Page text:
Chania Apartments  

Chania by night

Chania port

Chania high view

Ikaros Design

Chania portWe welcome you to Chania Apartments!

We created this website in order to offer you high quality travel services at the lowest rates. Whether you are a group, a family, a couple or a single traveler, through our pages you can book your apartment, rent a car or if you prefer book a taxi and have it waiting for you at the airport or the port of Chania. All the transactions made on our website are secure and all the information you enter are safe. Our partners guarantee for all the offers that you find here.
Crete is the biggest and one of the most beautiful islands of Greece, it's second largest city is Chania, aChania old town famous city and port and the capital of Chania Prefecture with a population of about 55.000 inhabitants. The smooth charm and mellow pace of life in Chania is a great contrast to the freneticism, modernity and concrete of Irakleio. Although it lost its status as official capital of Crete in 1971, it is still the island's main town in terms of architectural and human interest. There are many reminders of the Venetian period and the Turkish occupation likewise left its mark. More importantly, despite the fairly high level of tourism, the town has not lost its soul: just a stone's thrown from the crowded Venetian port there are lots of delightful little streets where life is lived strictly at the pace of their inhabitants. Setting out to discover the craftsmen at work in these backstreets and the fascinating little traditional shops is just one of the range of delightful options on offer to visitors.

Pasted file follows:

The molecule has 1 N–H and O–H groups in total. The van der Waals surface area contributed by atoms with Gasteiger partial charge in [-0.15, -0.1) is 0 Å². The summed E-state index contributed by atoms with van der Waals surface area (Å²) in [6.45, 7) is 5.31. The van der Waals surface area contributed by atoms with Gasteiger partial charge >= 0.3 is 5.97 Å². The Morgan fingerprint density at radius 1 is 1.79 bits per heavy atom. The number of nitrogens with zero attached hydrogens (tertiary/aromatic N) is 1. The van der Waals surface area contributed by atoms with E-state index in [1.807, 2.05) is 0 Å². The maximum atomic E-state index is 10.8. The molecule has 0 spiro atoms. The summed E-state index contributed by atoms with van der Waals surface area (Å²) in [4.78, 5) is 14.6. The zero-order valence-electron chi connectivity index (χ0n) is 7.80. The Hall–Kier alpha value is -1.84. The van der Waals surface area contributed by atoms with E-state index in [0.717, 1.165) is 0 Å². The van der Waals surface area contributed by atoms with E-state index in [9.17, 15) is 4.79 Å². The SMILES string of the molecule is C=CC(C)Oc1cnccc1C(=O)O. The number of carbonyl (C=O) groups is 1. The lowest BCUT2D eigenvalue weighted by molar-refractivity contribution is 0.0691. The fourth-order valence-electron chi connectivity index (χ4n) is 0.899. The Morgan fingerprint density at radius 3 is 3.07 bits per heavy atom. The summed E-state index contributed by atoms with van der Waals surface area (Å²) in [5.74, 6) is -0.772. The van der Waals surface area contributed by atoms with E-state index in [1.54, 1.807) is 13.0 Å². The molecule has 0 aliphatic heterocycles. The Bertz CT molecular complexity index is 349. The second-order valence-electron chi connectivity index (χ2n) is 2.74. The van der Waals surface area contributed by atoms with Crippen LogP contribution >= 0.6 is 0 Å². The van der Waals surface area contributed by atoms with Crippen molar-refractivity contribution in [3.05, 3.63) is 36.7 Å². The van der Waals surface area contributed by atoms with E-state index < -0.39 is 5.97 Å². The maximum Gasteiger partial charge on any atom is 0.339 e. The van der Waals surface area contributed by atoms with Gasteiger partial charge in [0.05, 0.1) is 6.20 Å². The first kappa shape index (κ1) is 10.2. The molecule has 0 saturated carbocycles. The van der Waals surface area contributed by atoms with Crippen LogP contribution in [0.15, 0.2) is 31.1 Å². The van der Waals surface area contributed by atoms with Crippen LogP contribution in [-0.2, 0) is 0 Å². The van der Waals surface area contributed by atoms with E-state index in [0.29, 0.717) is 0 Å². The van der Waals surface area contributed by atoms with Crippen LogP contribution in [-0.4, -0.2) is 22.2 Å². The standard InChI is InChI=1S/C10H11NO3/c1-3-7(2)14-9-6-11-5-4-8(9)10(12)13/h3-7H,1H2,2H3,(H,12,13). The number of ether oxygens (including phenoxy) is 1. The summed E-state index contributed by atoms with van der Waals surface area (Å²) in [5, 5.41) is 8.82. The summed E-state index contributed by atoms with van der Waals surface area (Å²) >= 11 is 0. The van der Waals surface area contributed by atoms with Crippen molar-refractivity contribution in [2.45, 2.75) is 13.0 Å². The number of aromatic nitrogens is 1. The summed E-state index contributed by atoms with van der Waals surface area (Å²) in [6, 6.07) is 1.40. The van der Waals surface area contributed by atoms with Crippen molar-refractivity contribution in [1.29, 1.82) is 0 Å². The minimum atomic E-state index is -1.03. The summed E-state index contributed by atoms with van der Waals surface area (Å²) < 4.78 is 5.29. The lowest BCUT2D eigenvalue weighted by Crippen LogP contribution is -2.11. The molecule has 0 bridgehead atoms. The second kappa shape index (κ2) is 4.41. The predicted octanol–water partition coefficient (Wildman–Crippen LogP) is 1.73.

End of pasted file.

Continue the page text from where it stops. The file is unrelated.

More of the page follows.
Chania lighthouseChania was the site of ancient Kydonia, one of the most powerful Minoan towns and a rival to Gortys and Knossos. Recent digs have uncovered significant remains from this period. The early occupants of the site included both the Arabs and the Byzantines. In the 18th century it was occupied by the Venetians, who founded the town they called La Canea. In 1637 the town fell into the hands of the Turks. At the end of the 19th century the troops of the Great Powers (Britain, Italy, Russia and France) intervened between the Cretan resistance movement and the Turkish troops, and guaranteed Cretan autonomy until full Greek independence. In the time of World War II Chania suffered relentless bomboing raids and a great many of its older buildings were destroyed. Fortunately, intelligent rebuilding works have returned the Venetian port to its full glory.